Free PTSD Help for Journalists in Distress Now Available

An innovative free resource is now available to journalists worldwide who have experienced distress on the job. The Traumatic Stress Clinic at The University of New South Wales, based in Sydney, Australia, has developed a new program for current and former journalists offering assessment, treatment and education concerning possible posttraumatic stress disorder and related psychological injury. 

The program, a clinical trial designed to address the specific nature of trauma and stress experienced by news professionals, involves eight sessions that will be delivered either by a clinical psychologist via Skype, or through a self-help manual that journalists can implement on their own time. It was designed as a public service in consultation with the Dart Center for Journalism and Trauma.

The program is:

  • Free of charge
  • Completely confidential 
  • Conducted at flexible times
  • Provided via Skype, phone, or self-help manual

Many journalists experience marked stress in the course of their work. Exposure to disasters, accidents, war, and personal tragedy can take its toll. Even the most experienced journalists can experience stress reactions, which can also be compounded by organizational pressures in newsrooms. One of the potential negative effects for journalists is posttraumatic stress disorder (PTSD), which may involve distressing memories of events, sleep problems, and general anxiety.

The Traumatic Stress Clinic’s new program aims to coach journalists in skills that will help them to deal with the stresses of the job. This program emphasizes an educational approach because evidence shows that that people contending with PTSD and related issues can benefit from learning new techniques to deal with extreme stress.

Although the techniques in this program represent an established gold standard for helping people overcome PTSD, there is very little evidence for what is the best way to deliver these techniques specifically to journalists. Since journalists are often on the move, and their time is pressured, this program is conducting research to evaluate the optimal way to coach journalists in the required skills. For that reason, this version the program will be provided by clinical psychologists from the Traumatic Stress Clinic via telephone or Skype over 8 sessions. Alternatively, journalists will be provided with a workbook that contains the same material as the program delivered by psychologists, and which will guide journalists to work through the program at their own pace.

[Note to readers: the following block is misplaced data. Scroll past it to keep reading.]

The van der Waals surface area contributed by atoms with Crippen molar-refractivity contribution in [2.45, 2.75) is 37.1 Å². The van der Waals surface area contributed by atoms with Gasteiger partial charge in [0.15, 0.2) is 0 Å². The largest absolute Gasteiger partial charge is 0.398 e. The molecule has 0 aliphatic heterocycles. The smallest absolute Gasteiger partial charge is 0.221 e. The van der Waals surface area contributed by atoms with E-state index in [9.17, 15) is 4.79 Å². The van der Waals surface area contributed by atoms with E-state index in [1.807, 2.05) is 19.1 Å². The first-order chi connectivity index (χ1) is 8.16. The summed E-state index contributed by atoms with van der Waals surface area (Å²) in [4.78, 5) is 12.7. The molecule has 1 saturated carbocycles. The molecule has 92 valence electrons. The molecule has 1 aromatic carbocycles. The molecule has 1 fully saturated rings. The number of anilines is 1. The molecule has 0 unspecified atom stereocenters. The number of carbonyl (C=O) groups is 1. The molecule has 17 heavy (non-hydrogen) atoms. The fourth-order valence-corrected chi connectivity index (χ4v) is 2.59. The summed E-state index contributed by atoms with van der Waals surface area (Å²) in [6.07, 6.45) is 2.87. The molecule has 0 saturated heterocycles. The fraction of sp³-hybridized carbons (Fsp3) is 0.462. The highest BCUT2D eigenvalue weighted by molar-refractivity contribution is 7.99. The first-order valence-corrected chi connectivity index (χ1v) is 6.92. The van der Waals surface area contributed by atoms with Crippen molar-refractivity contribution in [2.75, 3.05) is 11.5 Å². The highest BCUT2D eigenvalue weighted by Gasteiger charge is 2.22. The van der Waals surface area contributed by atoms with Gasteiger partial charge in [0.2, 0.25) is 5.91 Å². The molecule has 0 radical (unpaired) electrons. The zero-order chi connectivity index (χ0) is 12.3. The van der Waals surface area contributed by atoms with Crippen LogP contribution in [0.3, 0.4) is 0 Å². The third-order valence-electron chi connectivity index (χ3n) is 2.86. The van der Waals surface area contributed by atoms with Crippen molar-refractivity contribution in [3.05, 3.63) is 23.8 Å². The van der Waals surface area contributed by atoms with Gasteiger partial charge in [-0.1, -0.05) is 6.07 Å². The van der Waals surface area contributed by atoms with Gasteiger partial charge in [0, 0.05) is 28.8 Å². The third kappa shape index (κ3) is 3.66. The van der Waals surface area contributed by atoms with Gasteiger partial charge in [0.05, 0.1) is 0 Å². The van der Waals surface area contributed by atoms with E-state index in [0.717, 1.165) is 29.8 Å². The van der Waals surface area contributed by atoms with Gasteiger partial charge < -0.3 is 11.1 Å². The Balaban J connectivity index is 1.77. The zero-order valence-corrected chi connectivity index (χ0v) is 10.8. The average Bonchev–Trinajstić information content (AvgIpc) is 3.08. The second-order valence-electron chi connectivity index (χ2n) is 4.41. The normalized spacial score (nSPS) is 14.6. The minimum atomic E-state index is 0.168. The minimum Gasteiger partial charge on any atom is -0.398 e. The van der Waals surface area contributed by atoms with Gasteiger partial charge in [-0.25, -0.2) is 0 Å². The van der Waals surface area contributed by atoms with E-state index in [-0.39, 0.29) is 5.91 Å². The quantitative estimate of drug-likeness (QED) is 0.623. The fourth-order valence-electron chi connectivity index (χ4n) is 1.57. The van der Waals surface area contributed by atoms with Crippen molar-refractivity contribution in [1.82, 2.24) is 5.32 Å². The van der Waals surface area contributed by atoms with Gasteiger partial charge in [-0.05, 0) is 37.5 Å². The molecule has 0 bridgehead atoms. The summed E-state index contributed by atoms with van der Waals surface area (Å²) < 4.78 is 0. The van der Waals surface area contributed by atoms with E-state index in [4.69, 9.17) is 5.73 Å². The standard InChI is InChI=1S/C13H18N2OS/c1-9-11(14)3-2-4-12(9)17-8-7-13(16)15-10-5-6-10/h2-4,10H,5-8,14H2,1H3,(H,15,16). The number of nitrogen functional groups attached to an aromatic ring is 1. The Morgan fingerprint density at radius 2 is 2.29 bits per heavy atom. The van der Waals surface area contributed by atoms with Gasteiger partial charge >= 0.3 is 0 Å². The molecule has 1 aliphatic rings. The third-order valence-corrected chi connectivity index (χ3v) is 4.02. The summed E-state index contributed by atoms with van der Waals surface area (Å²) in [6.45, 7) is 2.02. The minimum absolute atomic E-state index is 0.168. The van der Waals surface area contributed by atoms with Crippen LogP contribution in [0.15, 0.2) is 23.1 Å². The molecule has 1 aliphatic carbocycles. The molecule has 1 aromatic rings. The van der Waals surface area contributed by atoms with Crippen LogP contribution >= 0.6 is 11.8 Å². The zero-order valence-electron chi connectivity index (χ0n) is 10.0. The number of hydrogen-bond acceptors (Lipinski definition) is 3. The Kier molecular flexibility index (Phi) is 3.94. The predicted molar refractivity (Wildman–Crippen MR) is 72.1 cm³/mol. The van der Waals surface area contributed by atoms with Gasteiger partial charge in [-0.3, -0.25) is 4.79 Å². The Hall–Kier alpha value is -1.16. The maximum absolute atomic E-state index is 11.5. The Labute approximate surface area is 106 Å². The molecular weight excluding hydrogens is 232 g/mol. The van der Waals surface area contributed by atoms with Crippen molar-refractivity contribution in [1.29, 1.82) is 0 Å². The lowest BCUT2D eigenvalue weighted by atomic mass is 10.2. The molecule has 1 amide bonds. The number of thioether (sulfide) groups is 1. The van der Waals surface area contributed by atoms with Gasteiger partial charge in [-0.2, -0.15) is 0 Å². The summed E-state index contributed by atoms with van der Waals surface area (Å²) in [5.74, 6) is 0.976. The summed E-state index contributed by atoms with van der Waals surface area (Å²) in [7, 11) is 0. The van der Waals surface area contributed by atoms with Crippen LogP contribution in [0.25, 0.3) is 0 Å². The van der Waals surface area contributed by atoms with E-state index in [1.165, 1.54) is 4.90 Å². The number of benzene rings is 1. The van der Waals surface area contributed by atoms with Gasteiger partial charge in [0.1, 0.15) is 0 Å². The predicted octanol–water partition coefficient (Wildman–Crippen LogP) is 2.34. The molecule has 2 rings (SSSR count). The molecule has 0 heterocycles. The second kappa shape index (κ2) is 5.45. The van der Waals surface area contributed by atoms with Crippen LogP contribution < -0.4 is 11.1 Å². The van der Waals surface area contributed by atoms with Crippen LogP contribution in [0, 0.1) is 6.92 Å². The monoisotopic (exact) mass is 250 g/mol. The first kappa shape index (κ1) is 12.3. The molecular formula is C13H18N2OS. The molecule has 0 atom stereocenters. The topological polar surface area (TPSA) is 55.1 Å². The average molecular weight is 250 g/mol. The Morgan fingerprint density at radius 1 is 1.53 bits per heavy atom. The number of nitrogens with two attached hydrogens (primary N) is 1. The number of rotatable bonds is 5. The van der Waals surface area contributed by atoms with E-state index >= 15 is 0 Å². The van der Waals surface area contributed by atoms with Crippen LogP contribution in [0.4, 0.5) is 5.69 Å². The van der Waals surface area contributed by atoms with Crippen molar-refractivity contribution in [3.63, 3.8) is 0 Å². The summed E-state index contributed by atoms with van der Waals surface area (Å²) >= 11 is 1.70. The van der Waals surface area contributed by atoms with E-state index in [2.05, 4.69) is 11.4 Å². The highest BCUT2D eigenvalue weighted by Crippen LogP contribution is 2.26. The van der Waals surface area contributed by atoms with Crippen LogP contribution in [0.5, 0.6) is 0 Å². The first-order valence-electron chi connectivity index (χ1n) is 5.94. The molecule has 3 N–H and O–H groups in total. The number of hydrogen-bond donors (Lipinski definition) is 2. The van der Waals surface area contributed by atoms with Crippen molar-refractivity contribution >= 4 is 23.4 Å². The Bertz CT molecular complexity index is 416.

The UNSW Traumatic Stress Clinic is one of the world’s leading PTSD research centers. All of its programs are conducted as part of research trials funded by the Australian National Health and Medical Research Council.

All sessions will be conducted in English.

If you would like to sign up or learn more, please contact the Traumatic Stress Clinic via email or phone: +61 2 8627 3314.

A 15-minute telephone interview will be scheduled. If the clinic believes that you meet the criteria for this program, they will proceed with a full assessment and then commence the program.

Click here for more information about the program, and click below to listen to an interview with clinic director Richard Bryant.